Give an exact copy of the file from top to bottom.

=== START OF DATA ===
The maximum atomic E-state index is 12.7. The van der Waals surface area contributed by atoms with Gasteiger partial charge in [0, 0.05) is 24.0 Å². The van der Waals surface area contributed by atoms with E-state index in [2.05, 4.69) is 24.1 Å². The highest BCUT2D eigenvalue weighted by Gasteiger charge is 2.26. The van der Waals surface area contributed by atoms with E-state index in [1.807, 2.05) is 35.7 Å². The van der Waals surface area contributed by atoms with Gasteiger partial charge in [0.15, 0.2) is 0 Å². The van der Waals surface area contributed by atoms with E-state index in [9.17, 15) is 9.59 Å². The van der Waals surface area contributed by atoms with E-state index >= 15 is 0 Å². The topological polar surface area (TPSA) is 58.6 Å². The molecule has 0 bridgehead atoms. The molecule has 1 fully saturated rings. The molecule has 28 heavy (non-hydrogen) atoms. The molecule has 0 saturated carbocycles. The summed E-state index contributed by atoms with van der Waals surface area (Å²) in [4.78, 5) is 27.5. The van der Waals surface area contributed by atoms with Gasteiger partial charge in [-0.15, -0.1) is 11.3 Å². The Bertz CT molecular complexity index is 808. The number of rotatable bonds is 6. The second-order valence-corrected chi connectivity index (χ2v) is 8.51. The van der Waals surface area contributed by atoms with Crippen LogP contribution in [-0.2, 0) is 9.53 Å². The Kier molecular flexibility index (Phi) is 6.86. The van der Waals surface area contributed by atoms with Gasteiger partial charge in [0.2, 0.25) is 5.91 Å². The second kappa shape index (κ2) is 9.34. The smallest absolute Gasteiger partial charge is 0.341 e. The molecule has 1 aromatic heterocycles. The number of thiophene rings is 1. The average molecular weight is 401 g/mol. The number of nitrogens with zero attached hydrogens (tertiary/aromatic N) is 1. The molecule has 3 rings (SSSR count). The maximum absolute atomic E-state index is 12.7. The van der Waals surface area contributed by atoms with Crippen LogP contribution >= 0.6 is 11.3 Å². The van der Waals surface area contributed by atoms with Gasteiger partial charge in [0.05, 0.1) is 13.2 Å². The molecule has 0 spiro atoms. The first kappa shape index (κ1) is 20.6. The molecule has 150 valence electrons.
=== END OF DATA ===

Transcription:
The maximum atomic E-state index is 12.7. The van der Waals surface area contributed by atoms with Gasteiger partial charge in [0, 0.05) is 24.0 Å². The van der Waals surface area contributed by atoms with E-state index in [2.05, 4.69) is 24.1 Å². The highest BCUT2D eigenvalue weighted by Gasteiger charge is 2.26. The van der Waals surface area contributed by atoms with E-state index in [1.807, 2.05) is 35.7 Å². The van der Waals surface area contributed by atoms with Gasteiger partial charge in [0.15, 0.2) is 0 Å². The van der Waals surface area contributed by atoms with E-state index in [9.17, 15) is 9.59 Å². The van der Waals surface area contributed by atoms with E-state index >= 15 is 0 Å². The topological polar surface area (TPSA) is 58.6 Å². The molecule has 0 bridgehead atoms. The molecule has 1 fully saturated rings. The molecule has 28 heavy (non-hydrogen) atoms. The molecule has 0 saturated carbocycles. The summed E-state index contributed by atoms with van der Waals surface area (Å²) in [4.78, 5) is 27.5. The van der Waals surface area contributed by atoms with Gasteiger partial charge in [-0.15, -0.1) is 11.3 Å². The Bertz CT molecular complexity index is 808. The number of rotatable bonds is 6. The second-order valence-corrected chi connectivity index (χ2v) is 8.51. The van der Waals surface area contributed by atoms with Crippen LogP contribution in [-0.2, 0) is 9.53 Å². The Kier molecular flexibility index (Phi) is 6.86. The van der Waals surface area contributed by atoms with Gasteiger partial charge in [0.2, 0.25) is 5.91 Å². The second kappa shape index (κ2) is 9.34. The smallest absolute Gasteiger partial charge is 0.341 e. The molecule has 1 aromatic heterocycles. The number of thiophene rings is 1. The average molecular weight is 401 g/mol. The number of nitrogens with zero attached hydrogens (tertiary/aromatic N) is 1. The molecule has 3 rings (SSSR count). The maximum absolute atomic E-state index is 12.7. The van der Waals surface area contributed by atoms with Crippen LogP contribution >= 0.6 is 11.3 Å². The van der Waals surface area contributed by atoms with Gasteiger partial charge in [0.05, 0.1) is 13.2 Å². The molecule has 0 spiro atoms. The first kappa shape index (κ1) is 20.6. The molecule has 150 valence electrons.